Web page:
New Asthma Medication Could Provide Improved Relief For Millions

A new asthma medication has been discovered that could ease the suffering of millions around the world. The new drug targets inflammation of airways, and it shows real potential to greatly improve the breathing of people with severe asthma.

According to a new study published in the journal The Lancet Respiratory Medicine, the drug Fevipiprant would be the first new asthma treatment offered to the public in over two decades, and the best part is, the new asthma drug isn’t an inhaler or steroid, but something entirely new.

asthma medicine
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The scientific trial of the new asthma drug Fevipiprant was conducted at the England’s University of Leicester. The role of the new asthma drug was to reduce inflammation in asthma sufferers, but the researchers were astounded when the drug proved to be far more effective than initially expected.

Christopher Brightling, one of the researchers and a clinical professor of respiratory medicine at the University of Leicester, commented on the research team’s findings.

“A unique feature of this study was how it included measurements of symptoms, lung function using breathing tests, sampling of the airway wall and CT scans of the chest to give a complete picture of how the new drug works. Most treatments might improve some of these features of disease, but with Fevipiprant improvements were seen with all of the types of tests. We already know that using treatments to target eosinophilic airway inflammation can substantially reduce asthma attacks. This new treatment, Fevipiprant, could likewise help to stop preventable asthma attacks, reduce hospital admissions and improve day-to-day symptoms, making it a ‘game changer’ for future treatment.”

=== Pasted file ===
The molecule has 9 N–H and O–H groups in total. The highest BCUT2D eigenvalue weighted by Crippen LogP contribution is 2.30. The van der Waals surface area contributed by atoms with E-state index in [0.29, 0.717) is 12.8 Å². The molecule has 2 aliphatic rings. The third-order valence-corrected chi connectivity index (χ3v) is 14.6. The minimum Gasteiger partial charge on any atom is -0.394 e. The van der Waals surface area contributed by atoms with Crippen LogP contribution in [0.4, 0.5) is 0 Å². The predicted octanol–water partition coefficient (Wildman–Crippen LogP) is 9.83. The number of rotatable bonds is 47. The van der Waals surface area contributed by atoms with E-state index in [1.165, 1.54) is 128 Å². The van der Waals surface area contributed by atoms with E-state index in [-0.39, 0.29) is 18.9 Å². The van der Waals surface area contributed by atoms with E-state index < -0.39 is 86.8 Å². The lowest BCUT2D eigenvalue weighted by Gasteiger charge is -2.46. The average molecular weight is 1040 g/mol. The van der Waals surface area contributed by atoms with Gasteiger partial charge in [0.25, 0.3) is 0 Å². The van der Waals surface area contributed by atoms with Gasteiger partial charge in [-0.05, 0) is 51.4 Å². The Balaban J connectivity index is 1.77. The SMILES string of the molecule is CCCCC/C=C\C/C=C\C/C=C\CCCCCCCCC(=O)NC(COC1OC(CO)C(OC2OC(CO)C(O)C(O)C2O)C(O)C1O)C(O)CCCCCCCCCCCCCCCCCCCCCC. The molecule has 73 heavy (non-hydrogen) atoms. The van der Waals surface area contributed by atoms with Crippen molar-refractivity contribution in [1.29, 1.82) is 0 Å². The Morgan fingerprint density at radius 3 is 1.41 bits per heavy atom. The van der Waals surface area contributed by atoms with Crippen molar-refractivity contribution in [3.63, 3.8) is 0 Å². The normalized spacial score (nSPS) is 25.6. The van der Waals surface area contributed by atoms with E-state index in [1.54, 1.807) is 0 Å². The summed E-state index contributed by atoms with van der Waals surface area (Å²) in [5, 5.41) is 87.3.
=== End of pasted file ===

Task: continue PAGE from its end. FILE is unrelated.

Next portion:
The study of the new asthma medicine at the University of Leicester involved 61 different asthma patients. Thirty of the asthma patients were treated with the new drug Fevipiprant, and 31 of them were given a placebo.

Asthma is an incurable condition caused by inflammation in the airways that, when made worse, results in the tightening of muscles and an increase in mucus production, reducing the ability to breathe. The asthma study used a two-week placebo run-in period at the start of the study and another six-week washout period at the end of the study in order to measure the asthma medicine’s effects properly. The study utilized a measure of white blood cells that increase in the airway in asthma patients to test how well the new asthma medicine was working. Ultimately in this category, patients without asthma measure less than 1 percent, while moderate-to-severe patients usually measure around 5 percent. When the asthma study was concluded, the patients who were given the new asthma drug saw a significant drop from a mean of 5.4 percent to 1.1 percent. Comparably, those asthma patients who were given the placebo only saw a drop from 4.6 to 3.9 percent.

asthma medicine
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Worldwide, the amount of people that suffer from asthma continues to grow. Right now, about one in 12 people (that equals about 8 percent or 25 million) Americans have asthma, compared to one in 14 in 2001. More children than adults suffer from asthma in the United States. However, data from 2007 says that only 185 children died from the disease, while 3,262 adults succumbed to it. As of 2008, less than half of all individuals that suffer from asthma reported that they had been instructed by health care workers on how to avoid triggers that might cause asthma attacks. However, of those that had been instructed on how to avoid those triggers, 48 percent of those individuals said that they did not follow the advice on how to avoid those asthma triggers. More than half of children and one-third of adults who suffer from asthma reported missing work or school as a result of asthma-related issues. On average, children who suffer from asthma miss about four school days per year, and adults that suffer from asthma report missing about five days of work annually.

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